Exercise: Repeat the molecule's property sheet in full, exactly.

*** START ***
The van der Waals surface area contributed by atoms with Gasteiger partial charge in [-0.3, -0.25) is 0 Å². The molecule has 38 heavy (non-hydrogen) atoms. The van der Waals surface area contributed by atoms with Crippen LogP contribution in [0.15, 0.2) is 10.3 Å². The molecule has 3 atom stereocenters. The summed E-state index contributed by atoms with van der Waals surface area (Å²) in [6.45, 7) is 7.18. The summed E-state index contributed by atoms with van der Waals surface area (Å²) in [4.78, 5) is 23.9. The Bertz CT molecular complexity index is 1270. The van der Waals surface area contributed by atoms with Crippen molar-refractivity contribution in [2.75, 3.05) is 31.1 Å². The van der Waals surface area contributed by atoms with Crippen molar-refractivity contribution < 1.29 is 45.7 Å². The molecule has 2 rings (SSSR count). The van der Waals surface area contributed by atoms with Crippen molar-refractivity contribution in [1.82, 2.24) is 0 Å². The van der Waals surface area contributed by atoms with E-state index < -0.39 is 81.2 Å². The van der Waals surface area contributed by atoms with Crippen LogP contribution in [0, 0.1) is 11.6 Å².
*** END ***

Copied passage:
The van der Waals surface area contributed by atoms with Gasteiger partial charge in [-0.3, -0.25) is 0 Å². The molecule has 38 heavy (non-hydrogen) atoms. The van der Waals surface area contributed by atoms with Crippen LogP contribution in [0.15, 0.2) is 10.3 Å². The molecule has 3 atom stereocenters. The summed E-state index contributed by atoms with van der Waals surface area (Å²) in [6.45, 7) is 7.18. The summed E-state index contributed by atoms with van der Waals surface area (Å²) in [4.78, 5) is 23.9. The Bertz CT molecular complexity index is 1270. The van der Waals surface area contributed by atoms with Crippen molar-refractivity contribution in [2.75, 3.05) is 31.1 Å². The van der Waals surface area contributed by atoms with Crippen molar-refractivity contribution < 1.29 is 45.7 Å². The molecule has 2 rings (SSSR count). The van der Waals surface area contributed by atoms with Crippen molar-refractivity contribution in [1.82, 2.24) is 0 Å². The van der Waals surface area contributed by atoms with E-state index < -0.39 is 81.2 Å². The van der Waals surface area contributed by atoms with Crippen LogP contribution in [0, 0.1) is 11.6 Å².